StorONE: Software-Defined Storage for the Cloud, Now and Well Into the Future A Quick History of StorONE and Storwize StorONE was the continuation of a project that started circa 2005 with the introduction of a company called Storwize. IBM purch...
storone, matchett, storage, vmworld
StorONE was the continuation of a project that started circa 2005 with the introduction of a company called Storwize. IBM purchased Storwize in 2010, and it became one of the most successful software-defined storage applications in the world. There was a clear opportunity following that sale to create a modern storage infrastructure. That was the beginning of StorONE.
Diamond Lauffin, Co-Founder of and Chief Marketing Officer for StorONE, says: “One of the key aspects of StorONE is we have over 50 assigned patents. We have no legacy storage algorithms, no legacy storage libraries. It is an entirely new platform, taking advantage of a lot of capabilities that fundamentally were not available without some of the hardware developments that we've seen over the last five years.”
Mr. Lauffin explains, “StorONE was built on a modular approach that allows it to actually get down at a very granular level to the concepts of: What is the CPU really doing, and what is your RAM cache doing? It’s a way to take advantage of infrastructure and prepare users for cloud evolution over time."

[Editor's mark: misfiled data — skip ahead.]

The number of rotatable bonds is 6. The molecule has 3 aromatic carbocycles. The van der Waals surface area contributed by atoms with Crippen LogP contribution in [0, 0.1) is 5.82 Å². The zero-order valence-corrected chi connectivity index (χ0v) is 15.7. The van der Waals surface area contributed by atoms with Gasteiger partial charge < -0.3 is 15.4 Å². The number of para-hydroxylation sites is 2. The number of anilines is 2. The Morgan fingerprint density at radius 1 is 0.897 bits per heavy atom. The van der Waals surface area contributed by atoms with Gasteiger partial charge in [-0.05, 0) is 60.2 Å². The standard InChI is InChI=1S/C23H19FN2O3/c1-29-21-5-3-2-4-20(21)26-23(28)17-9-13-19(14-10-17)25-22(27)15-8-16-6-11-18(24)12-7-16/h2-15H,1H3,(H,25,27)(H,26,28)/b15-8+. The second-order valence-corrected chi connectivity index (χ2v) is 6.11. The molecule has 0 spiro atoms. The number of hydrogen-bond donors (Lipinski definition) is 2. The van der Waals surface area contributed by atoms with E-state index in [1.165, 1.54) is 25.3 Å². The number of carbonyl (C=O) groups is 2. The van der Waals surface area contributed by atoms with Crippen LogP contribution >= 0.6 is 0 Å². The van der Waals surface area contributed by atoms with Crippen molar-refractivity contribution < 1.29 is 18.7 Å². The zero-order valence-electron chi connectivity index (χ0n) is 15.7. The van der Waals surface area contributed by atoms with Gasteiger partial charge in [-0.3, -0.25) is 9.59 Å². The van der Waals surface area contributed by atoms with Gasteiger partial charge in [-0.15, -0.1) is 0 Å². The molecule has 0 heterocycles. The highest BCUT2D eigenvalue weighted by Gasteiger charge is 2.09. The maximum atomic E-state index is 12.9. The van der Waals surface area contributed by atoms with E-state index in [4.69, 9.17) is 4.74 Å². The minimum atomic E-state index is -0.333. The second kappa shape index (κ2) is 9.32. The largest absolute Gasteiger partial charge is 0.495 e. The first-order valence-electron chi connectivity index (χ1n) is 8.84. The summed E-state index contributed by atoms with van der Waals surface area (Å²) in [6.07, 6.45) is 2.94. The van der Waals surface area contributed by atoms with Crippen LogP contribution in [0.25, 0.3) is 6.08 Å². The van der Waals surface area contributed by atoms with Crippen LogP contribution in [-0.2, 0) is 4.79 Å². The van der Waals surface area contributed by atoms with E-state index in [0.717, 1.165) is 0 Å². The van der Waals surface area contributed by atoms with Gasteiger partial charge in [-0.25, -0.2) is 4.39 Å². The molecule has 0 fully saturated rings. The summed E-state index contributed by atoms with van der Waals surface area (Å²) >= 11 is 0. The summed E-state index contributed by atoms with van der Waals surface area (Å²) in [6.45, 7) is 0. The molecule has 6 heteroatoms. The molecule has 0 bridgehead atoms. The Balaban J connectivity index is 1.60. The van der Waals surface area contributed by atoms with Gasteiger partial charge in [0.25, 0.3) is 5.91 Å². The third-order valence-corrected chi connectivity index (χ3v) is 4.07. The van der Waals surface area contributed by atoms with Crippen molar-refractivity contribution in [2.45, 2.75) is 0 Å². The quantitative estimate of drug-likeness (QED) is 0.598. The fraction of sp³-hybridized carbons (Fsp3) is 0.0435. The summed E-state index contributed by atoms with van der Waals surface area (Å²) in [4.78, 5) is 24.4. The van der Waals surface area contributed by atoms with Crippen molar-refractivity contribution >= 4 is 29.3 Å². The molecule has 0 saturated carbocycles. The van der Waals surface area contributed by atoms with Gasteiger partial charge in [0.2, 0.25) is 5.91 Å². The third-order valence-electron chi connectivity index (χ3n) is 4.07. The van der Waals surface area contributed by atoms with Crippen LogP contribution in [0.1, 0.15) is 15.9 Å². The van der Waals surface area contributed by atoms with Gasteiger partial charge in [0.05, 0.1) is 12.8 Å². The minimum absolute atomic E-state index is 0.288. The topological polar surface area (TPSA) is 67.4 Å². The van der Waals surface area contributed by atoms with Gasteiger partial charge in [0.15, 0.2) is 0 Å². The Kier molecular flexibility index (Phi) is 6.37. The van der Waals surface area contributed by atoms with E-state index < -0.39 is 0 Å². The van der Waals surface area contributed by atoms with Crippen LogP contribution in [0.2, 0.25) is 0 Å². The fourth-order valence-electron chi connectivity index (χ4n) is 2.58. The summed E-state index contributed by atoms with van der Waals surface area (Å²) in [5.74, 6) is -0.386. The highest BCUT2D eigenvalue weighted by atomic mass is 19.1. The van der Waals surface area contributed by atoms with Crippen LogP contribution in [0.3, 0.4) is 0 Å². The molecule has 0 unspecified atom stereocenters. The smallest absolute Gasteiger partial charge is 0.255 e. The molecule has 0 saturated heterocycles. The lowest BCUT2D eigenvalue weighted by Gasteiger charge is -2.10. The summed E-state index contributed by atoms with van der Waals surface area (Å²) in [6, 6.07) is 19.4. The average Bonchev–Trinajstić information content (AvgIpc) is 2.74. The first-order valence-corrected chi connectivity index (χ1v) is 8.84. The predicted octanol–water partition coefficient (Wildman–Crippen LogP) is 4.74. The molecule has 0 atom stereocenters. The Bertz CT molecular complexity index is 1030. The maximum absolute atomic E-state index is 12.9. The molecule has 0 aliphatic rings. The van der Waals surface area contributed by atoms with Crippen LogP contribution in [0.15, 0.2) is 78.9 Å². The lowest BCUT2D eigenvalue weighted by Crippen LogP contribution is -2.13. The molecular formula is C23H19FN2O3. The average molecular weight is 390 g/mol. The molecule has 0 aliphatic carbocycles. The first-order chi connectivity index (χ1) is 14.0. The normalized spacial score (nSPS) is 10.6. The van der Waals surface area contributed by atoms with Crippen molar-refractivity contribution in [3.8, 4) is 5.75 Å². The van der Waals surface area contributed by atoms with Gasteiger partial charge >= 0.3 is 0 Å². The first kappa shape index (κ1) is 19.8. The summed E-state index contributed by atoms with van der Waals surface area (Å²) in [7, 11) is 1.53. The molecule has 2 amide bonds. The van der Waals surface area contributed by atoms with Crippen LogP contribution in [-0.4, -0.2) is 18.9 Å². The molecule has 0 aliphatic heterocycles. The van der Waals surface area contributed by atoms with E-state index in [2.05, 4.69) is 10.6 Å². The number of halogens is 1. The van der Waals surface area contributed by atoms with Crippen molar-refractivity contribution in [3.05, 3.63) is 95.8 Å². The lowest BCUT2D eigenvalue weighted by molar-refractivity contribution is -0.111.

On the question of how StorONE can be used to solve storage challenges, Mr. Lauffin says: “StorONE is going to provide the capability of obtaining 100 percent of the resources that you have in your environment. The reason why VMware was invented is that we know that many applications were installed on servers, and they were only obtaining 20 percent, 30 percent of the actual physical resources. So we had a lot of headroom that we could take, and virtualize out multiple machines on an existing piece of hardware to capitalize on 100 percent of the resources.”
Mr Lauffin says that StorONE will “fit under a VMware environment. We're going to be able to work in a virtualized environment. We're going to be able to seamlessly integrate to the cloud in a way that's going to capitalize on providing a whole lot more for a whole lot less.”
Is it possible that a storage platform can be built to last 20, 30 or even 40 years? According to the team at StorONE, the answer is yes. Check out the full video interview here: Future Proofing Your Storage w. StorONE